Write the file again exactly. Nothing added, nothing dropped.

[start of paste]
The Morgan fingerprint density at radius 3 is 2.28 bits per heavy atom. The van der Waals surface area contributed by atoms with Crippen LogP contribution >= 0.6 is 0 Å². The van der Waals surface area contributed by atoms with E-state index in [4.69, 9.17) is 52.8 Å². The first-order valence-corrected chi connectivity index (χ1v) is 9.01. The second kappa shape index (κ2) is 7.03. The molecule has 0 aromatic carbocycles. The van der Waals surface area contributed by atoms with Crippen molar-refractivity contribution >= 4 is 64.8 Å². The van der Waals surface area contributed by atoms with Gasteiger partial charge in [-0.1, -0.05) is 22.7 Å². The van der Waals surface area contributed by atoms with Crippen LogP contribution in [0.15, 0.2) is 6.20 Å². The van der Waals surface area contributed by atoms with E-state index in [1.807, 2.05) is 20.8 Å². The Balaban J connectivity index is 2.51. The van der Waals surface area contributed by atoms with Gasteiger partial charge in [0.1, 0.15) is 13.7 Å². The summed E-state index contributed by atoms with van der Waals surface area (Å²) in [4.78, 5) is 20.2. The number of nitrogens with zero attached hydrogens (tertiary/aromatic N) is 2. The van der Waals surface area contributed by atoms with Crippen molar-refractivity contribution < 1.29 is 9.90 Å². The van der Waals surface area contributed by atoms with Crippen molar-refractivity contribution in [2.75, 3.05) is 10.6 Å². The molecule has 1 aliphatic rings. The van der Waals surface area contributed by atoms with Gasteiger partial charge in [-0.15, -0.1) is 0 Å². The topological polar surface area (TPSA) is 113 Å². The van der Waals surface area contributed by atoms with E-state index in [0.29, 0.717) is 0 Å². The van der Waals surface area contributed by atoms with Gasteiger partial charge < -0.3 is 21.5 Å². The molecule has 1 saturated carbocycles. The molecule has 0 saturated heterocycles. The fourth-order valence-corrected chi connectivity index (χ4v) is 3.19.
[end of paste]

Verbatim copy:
The Morgan fingerprint density at radius 3 is 2.28 bits per heavy atom. The van der Waals surface area contributed by atoms with Crippen LogP contribution >= 0.6 is 0 Å². The van der Waals surface area contributed by atoms with E-state index in [4.69, 9.17) is 52.8 Å². The first-order valence-corrected chi connectivity index (χ1v) is 9.01. The second kappa shape index (κ2) is 7.03. The molecule has 0 aromatic carbocycles. The van der Waals surface area contributed by atoms with Crippen molar-refractivity contribution >= 4 is 64.8 Å². The van der Waals surface area contributed by atoms with Gasteiger partial charge in [-0.1, -0.05) is 22.7 Å². The van der Waals surface area contributed by atoms with Crippen LogP contribution in [0.15, 0.2) is 6.20 Å². The van der Waals surface area contributed by atoms with E-state index in [1.807, 2.05) is 20.8 Å². The Balaban J connectivity index is 2.51. The van der Waals surface area contributed by atoms with Gasteiger partial charge in [0.1, 0.15) is 13.7 Å². The summed E-state index contributed by atoms with van der Waals surface area (Å²) in [4.78, 5) is 20.2. The number of nitrogens with zero attached hydrogens (tertiary/aromatic N) is 2. The van der Waals surface area contributed by atoms with Crippen molar-refractivity contribution < 1.29 is 9.90 Å². The van der Waals surface area contributed by atoms with Crippen molar-refractivity contribution in [2.75, 3.05) is 10.6 Å². The molecule has 1 aliphatic rings. The van der Waals surface area contributed by atoms with Gasteiger partial charge in [-0.15, -0.1) is 0 Å². The topological polar surface area (TPSA) is 113 Å². The van der Waals surface area contributed by atoms with E-state index in [0.29, 0.717) is 0 Å². The van der Waals surface area contributed by atoms with Gasteiger partial charge < -0.3 is 21.5 Å². The molecule has 1 saturated carbocycles. The molecule has 0 saturated heterocycles. The fourth-order valence-corrected chi connectivity index (χ4v) is 3.19.